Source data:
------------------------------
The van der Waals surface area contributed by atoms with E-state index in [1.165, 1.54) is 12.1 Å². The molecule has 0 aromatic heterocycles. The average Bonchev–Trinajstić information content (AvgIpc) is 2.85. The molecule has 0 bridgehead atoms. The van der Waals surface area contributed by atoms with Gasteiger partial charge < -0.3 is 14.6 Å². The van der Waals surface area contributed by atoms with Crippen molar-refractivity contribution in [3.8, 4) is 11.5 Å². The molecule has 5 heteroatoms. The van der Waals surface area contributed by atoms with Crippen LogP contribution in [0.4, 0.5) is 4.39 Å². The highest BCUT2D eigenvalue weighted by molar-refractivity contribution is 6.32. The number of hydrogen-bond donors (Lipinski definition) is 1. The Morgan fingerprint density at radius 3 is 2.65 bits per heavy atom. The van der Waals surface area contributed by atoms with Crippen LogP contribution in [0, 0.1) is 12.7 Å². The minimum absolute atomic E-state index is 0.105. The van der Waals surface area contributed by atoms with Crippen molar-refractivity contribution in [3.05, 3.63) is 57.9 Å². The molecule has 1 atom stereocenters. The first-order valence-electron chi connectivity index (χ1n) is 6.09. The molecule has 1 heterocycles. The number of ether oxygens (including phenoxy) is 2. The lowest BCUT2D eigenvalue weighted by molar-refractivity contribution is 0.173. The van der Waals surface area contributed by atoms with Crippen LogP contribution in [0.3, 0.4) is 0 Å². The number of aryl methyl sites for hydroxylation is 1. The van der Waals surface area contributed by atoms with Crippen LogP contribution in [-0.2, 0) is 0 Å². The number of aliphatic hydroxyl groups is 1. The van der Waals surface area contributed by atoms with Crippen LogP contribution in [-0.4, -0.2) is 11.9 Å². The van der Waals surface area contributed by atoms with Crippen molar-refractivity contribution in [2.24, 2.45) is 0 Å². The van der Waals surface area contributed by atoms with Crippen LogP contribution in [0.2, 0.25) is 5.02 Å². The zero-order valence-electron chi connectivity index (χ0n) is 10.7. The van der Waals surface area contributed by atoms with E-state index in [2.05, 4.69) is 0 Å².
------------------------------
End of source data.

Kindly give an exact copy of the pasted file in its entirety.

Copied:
The van der Waals surface area contributed by atoms with E-state index in [1.165, 1.54) is 12.1 Å². The molecule has 0 aromatic heterocycles. The average Bonchev–Trinajstić information content (AvgIpc) is 2.85. The molecule has 0 bridgehead atoms. The van der Waals surface area contributed by atoms with Gasteiger partial charge < -0.3 is 14.6 Å². The van der Waals surface area contributed by atoms with Crippen molar-refractivity contribution in [3.8, 4) is 11.5 Å². The molecule has 5 heteroatoms. The van der Waals surface area contributed by atoms with Crippen LogP contribution in [0.4, 0.5) is 4.39 Å². The highest BCUT2D eigenvalue weighted by molar-refractivity contribution is 6.32. The number of hydrogen-bond donors (Lipinski definition) is 1. The Morgan fingerprint density at radius 3 is 2.65 bits per heavy atom. The van der Waals surface area contributed by atoms with Crippen LogP contribution in [0, 0.1) is 12.7 Å². The minimum absolute atomic E-state index is 0.105. The van der Waals surface area contributed by atoms with Crippen molar-refractivity contribution in [3.05, 3.63) is 57.9 Å². The molecule has 1 atom stereocenters. The first-order valence-electron chi connectivity index (χ1n) is 6.09. The molecule has 1 heterocycles. The number of ether oxygens (including phenoxy) is 2. The lowest BCUT2D eigenvalue weighted by molar-refractivity contribution is 0.173. The van der Waals surface area contributed by atoms with Crippen LogP contribution in [0.3, 0.4) is 0 Å². The number of aryl methyl sites for hydroxylation is 1. The van der Waals surface area contributed by atoms with Crippen LogP contribution in [-0.2, 0) is 0 Å². The number of aliphatic hydroxyl groups is 1. The van der Waals surface area contributed by atoms with Crippen LogP contribution in [-0.4, -0.2) is 11.9 Å². The van der Waals surface area contributed by atoms with Crippen molar-refractivity contribution in [2.24, 2.45) is 0 Å². The van der Waals surface area contributed by atoms with Crippen LogP contribution in [0.2, 0.25) is 5.02 Å². The zero-order valence-electron chi connectivity index (χ0n) is 10.7. The van der Waals surface area contributed by atoms with E-state index in [2.05, 4.69) is 0 Å².